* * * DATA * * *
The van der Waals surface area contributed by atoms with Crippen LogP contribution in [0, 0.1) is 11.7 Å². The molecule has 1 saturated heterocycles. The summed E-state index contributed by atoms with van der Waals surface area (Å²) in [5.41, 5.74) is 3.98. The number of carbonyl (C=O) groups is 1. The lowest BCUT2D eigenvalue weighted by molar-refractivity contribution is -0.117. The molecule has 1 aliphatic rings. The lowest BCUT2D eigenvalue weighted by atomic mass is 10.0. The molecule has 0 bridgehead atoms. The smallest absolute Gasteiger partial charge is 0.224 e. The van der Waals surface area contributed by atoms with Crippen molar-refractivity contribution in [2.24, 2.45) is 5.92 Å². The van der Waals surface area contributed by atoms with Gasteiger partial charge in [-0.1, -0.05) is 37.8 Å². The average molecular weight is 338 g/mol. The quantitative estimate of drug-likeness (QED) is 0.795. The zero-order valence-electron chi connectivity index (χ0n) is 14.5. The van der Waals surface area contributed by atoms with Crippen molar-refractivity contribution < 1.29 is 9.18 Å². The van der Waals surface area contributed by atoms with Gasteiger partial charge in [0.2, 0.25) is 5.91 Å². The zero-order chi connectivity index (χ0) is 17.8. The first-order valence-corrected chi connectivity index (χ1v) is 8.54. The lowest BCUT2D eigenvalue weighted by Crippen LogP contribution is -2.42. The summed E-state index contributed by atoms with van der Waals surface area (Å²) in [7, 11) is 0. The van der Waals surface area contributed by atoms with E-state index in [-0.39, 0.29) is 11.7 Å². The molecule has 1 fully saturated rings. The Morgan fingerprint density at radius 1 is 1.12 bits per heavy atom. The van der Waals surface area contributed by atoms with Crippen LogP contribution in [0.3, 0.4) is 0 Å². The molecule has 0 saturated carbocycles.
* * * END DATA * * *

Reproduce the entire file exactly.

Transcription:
The van der Waals surface area contributed by atoms with Crippen LogP contribution in [0, 0.1) is 11.7 Å². The molecule has 1 saturated heterocycles. The summed E-state index contributed by atoms with van der Waals surface area (Å²) in [5.41, 5.74) is 3.98. The number of carbonyl (C=O) groups is 1. The lowest BCUT2D eigenvalue weighted by molar-refractivity contribution is -0.117. The molecule has 1 aliphatic rings. The lowest BCUT2D eigenvalue weighted by atomic mass is 10.0. The molecule has 0 bridgehead atoms. The smallest absolute Gasteiger partial charge is 0.224 e. The van der Waals surface area contributed by atoms with Crippen molar-refractivity contribution in [2.24, 2.45) is 5.92 Å². The van der Waals surface area contributed by atoms with Gasteiger partial charge in [-0.1, -0.05) is 37.8 Å². The average molecular weight is 338 g/mol. The quantitative estimate of drug-likeness (QED) is 0.795. The zero-order valence-electron chi connectivity index (χ0n) is 14.5. The van der Waals surface area contributed by atoms with Crippen molar-refractivity contribution < 1.29 is 9.18 Å². The van der Waals surface area contributed by atoms with Gasteiger partial charge in [0.2, 0.25) is 5.91 Å². The zero-order chi connectivity index (χ0) is 17.8. The first-order valence-corrected chi connectivity index (χ1v) is 8.54. The lowest BCUT2D eigenvalue weighted by Crippen LogP contribution is -2.42. The summed E-state index contributed by atoms with van der Waals surface area (Å²) in [7, 11) is 0. The van der Waals surface area contributed by atoms with E-state index in [-0.39, 0.29) is 11.7 Å². The molecule has 1 fully saturated rings. The Morgan fingerprint density at radius 1 is 1.12 bits per heavy atom. The van der Waals surface area contributed by atoms with Crippen LogP contribution in [0.3, 0.4) is 0 Å². The molecule has 0 saturated carbocycles.